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Antique coral and gold necklace, archaeological revival - #1
Antique coral and gold necklace, archaeological revival - #2
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Antique coral and gold necklace, archaeological revival



An antique so-called fringe necklace in gold with coral amphorae. From the era of the 'archaeological revival'.

Italy, circa 1870

'Fringe necklace' is the term used to define a neck ornament of hanging elements suspended from a string or chain with various shaped links; these drops can be graduated in size from the center to fit the contours of the base of the neck. The concept of stringing pendants to create a body adornment dates back to the origins of the chain itself, which dates back to at least 30,000 BC. However, the earliest and most impressive example of this type of necklace dates from the mid-3rd millennium BC. in Egypt, where it was known as the wesekh or wide collar. This consisted of several rows of cylindrical beads of stone or glazed composition, graduated in size and strung vertically in an open circular design between terminals of a semi-circular shape.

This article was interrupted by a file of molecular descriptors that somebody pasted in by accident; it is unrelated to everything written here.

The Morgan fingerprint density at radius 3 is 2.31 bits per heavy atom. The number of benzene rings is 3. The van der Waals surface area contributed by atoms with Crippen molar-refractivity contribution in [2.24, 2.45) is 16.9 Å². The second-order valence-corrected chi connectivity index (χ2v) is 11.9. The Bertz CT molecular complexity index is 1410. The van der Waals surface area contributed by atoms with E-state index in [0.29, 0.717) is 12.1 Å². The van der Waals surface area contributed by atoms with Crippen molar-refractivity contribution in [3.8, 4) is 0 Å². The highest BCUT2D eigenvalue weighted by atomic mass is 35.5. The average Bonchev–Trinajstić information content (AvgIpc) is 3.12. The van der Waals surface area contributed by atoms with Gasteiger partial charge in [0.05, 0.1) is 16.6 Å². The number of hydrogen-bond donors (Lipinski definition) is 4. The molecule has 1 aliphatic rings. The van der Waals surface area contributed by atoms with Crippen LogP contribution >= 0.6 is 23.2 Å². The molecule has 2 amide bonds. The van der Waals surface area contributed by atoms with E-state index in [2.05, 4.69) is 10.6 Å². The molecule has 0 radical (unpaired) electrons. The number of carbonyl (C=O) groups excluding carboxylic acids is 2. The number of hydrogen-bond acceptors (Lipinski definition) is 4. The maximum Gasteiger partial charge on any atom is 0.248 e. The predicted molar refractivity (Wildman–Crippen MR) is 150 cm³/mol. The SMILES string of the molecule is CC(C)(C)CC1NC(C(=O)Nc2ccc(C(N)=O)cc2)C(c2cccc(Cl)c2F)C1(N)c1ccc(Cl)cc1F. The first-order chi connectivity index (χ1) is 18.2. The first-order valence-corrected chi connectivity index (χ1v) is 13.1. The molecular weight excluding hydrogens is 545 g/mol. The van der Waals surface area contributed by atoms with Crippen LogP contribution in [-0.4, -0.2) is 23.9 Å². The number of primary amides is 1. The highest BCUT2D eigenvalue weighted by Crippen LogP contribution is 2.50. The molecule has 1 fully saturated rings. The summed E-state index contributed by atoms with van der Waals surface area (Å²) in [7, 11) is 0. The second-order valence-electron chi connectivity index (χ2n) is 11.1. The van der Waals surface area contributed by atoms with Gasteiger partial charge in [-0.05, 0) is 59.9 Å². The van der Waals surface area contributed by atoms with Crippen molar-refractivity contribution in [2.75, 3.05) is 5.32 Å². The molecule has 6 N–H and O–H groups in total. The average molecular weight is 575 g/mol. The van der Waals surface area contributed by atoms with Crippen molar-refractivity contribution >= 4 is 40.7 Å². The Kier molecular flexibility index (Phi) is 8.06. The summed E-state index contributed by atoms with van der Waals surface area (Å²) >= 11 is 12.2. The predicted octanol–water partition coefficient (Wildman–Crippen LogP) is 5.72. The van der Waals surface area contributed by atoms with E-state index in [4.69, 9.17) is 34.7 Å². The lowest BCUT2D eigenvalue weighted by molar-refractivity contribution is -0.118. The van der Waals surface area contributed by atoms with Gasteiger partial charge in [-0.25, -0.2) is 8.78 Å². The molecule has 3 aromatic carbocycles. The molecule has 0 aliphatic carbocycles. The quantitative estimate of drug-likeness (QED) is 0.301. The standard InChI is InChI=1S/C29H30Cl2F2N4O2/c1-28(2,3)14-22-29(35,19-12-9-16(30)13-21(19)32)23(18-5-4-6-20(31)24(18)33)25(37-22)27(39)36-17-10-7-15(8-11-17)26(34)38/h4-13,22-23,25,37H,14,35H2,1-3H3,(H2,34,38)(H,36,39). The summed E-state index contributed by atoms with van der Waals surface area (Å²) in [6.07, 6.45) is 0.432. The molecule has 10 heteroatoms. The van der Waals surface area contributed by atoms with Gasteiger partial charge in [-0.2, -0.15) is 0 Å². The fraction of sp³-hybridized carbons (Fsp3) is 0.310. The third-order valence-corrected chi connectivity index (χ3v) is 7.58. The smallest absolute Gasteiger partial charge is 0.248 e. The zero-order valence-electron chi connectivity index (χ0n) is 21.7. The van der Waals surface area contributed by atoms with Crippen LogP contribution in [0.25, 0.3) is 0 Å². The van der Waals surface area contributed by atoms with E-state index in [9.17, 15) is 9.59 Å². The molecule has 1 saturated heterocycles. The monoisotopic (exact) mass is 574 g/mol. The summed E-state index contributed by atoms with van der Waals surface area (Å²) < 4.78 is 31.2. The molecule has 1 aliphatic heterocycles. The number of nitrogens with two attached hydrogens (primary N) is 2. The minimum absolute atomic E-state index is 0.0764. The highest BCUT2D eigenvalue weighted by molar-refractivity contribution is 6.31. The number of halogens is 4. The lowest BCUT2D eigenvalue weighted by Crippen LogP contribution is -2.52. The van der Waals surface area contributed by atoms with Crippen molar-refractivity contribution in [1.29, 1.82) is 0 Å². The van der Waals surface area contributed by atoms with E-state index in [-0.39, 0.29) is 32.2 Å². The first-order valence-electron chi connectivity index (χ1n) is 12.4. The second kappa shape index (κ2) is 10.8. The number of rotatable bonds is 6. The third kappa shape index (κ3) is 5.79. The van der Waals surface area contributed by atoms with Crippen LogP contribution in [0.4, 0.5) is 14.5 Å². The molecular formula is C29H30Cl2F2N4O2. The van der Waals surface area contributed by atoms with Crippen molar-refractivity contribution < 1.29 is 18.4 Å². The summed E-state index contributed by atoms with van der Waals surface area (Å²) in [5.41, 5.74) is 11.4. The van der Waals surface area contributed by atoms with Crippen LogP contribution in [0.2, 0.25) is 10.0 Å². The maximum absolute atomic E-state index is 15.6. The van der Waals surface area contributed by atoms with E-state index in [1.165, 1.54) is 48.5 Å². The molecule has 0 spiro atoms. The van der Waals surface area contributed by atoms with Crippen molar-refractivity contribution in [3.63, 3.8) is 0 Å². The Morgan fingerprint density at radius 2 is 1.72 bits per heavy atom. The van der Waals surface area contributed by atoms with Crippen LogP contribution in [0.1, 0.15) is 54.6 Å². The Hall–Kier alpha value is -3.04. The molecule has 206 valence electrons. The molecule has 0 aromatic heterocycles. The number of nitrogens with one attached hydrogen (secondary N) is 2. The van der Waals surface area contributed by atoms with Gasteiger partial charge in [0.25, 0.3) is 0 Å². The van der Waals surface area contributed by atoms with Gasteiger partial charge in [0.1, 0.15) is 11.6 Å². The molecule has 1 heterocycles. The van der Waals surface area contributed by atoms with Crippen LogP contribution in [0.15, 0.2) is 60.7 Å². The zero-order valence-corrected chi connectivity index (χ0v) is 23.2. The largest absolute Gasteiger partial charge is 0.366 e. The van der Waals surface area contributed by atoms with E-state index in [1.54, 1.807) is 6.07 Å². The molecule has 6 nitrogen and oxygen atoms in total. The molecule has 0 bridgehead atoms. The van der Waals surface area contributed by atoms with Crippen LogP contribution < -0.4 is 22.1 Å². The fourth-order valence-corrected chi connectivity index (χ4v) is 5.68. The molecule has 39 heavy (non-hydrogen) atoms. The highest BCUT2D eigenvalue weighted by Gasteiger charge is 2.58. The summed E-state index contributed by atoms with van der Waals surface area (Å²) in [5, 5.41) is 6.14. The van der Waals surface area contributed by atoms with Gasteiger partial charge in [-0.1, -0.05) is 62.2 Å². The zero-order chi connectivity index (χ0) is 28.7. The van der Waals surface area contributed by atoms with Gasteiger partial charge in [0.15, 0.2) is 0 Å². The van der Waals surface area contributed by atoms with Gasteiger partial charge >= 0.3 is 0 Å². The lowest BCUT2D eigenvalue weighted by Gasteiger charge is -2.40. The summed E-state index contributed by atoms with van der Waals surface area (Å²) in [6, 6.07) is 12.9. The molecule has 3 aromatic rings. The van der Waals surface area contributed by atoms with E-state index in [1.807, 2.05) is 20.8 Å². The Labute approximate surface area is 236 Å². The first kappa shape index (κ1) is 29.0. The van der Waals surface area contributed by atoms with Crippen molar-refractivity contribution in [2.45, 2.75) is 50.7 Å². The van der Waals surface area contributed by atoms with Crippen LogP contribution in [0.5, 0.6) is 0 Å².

Necklaces with gold fringes from the Hellenistic period and typical granulation of Etruscan work inspired jewelers for two decades from the 1860s. The center for this so-called 'archaeological revival' jewelry was Rome, where Castellani's workshop set the trend. Necklaces in this style were designed as chains or woven bands of gold supporting pendants in the shapes of amphorae, drops, shells, seeds, pomegranates, leaves and berries. Most of these chains feature eye and hook or S-shaped clasps and often bear a mark or signature of their maker.


Maker·niet gesigneerdPeriod·Victorian (1837 - 1901)Material·yellow gold & coralWeight·38.2 kgDimensions·length 46 cmRef number·7155